What are T and B cells?

What are T and B cells?

The T and B lymphocytes (T and B Cells) are involved in the acquired or antigen-specific immune response given that they are the only cells in the organism able to recognize and respond specifically to each antigenic epitope.

Do B lymphocytes bind to antigens?

B cells have B cell receptors (BCRs) on their surface, which they use to bind to a specific protein. Once the B cells bind to this protein, called an antigen, they release antibodies that stick to the antigen and prevent it from harming the body. Then, the B cells secrete cytokines to attract other immune cells.

Where do lymphocytes interact with antigen?

Lymphocytes respond to antigen in peripheral lymphoid organs, such as lymph nodes or spleen.

Why are lymphocytes called B and T?

Lymphocytes include natural killer cells (which function in cell-mediated, cytotoxic innate immunity), T cells (for cell-mediated]], cytotoxic adaptive immunity), and B cells (for humoral, antibody-driven adaptive immunity). They are the main type of cell found in lymph, which prompted the name “lymphocyte”.

What is the function of B lymphocytes?

B lymphocytes produce antibodies – proteins (gamma globulins) that recognize foreign substances (antigen) and attach themselves to them. B lymphocytes (or B cells) are each programmed to make one specific antibody. When a B cell comes across its triggering antigen it gives rise to many large cells known as plasma cells.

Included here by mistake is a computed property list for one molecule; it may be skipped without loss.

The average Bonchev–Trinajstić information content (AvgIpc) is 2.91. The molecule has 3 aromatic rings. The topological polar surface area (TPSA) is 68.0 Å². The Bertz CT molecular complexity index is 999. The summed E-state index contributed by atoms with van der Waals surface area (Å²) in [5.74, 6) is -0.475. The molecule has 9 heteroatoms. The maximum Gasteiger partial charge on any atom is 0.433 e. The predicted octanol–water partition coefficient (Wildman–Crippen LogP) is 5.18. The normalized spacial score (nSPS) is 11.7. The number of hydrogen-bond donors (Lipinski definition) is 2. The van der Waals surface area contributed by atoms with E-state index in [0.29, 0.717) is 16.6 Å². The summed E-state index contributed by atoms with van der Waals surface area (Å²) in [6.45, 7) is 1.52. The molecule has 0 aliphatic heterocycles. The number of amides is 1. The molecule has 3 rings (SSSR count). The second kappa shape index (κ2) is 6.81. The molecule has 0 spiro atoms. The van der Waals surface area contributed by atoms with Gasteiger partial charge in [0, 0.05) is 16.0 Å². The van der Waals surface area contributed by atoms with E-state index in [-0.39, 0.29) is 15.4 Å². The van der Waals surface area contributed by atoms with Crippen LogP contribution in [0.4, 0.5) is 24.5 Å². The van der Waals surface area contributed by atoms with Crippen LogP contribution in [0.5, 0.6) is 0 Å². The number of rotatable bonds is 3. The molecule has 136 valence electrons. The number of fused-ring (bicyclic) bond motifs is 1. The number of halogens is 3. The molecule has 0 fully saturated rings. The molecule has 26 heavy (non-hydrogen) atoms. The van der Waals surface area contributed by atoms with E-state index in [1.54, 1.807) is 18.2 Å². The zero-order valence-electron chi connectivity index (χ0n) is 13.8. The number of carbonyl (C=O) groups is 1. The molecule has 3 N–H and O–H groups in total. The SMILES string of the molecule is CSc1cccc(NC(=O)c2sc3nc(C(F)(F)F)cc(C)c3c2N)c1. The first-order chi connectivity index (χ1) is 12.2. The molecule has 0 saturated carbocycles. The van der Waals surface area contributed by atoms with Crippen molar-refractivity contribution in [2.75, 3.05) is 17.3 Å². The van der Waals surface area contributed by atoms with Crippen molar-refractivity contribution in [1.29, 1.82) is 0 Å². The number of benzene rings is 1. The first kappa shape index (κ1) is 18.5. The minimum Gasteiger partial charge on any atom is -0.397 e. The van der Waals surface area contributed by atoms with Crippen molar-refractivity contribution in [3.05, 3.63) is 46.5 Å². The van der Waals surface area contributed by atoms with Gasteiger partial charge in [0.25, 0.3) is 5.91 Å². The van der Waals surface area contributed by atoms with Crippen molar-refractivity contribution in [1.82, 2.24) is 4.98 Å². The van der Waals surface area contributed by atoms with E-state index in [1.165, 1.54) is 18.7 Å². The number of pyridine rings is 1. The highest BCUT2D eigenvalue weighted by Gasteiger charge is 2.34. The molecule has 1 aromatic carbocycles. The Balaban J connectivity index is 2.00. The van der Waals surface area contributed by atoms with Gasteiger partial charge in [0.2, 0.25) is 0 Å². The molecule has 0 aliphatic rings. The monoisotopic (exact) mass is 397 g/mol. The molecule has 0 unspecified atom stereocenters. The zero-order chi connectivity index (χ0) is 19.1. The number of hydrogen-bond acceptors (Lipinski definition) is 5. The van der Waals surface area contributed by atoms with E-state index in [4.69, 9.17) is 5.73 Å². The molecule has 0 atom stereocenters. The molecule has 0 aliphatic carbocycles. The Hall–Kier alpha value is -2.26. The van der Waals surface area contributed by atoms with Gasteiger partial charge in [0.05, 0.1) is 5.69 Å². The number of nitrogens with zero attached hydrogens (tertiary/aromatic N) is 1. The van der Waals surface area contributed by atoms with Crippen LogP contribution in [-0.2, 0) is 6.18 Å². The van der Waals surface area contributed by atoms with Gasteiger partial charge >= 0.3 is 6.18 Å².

Where do lymphocytes respond to antigen?

Lymphocytes respond to antigen in peripheral lymphoid organs, such as lymph nodes or spleen. As we discuss later, most lymphocytes die in the central lymphoid organ soon after they develop, without ever functioning.

What are T lymphocytes and how do they work?

T lymphocytes are cells that are programmed to recognize, respond to and remember antigens. T lymphocytes (or T cells) contribute to the immune defenses in two major ways. Some direct and regulate the immune responses. When stimulated by the antigenic material presented by the macrophages, the T cells make lymphokines that signal other cells.

How do lymphocytes circulate through the lymphatic system?

The answer is that they continuously circulate between the lymph and blood until they encounter their antigen. In a lymph node, for example, lymphocytes continually leave the bloodstream by squeezing out between specialized endothelial cells lining small veins called postcapillary venules.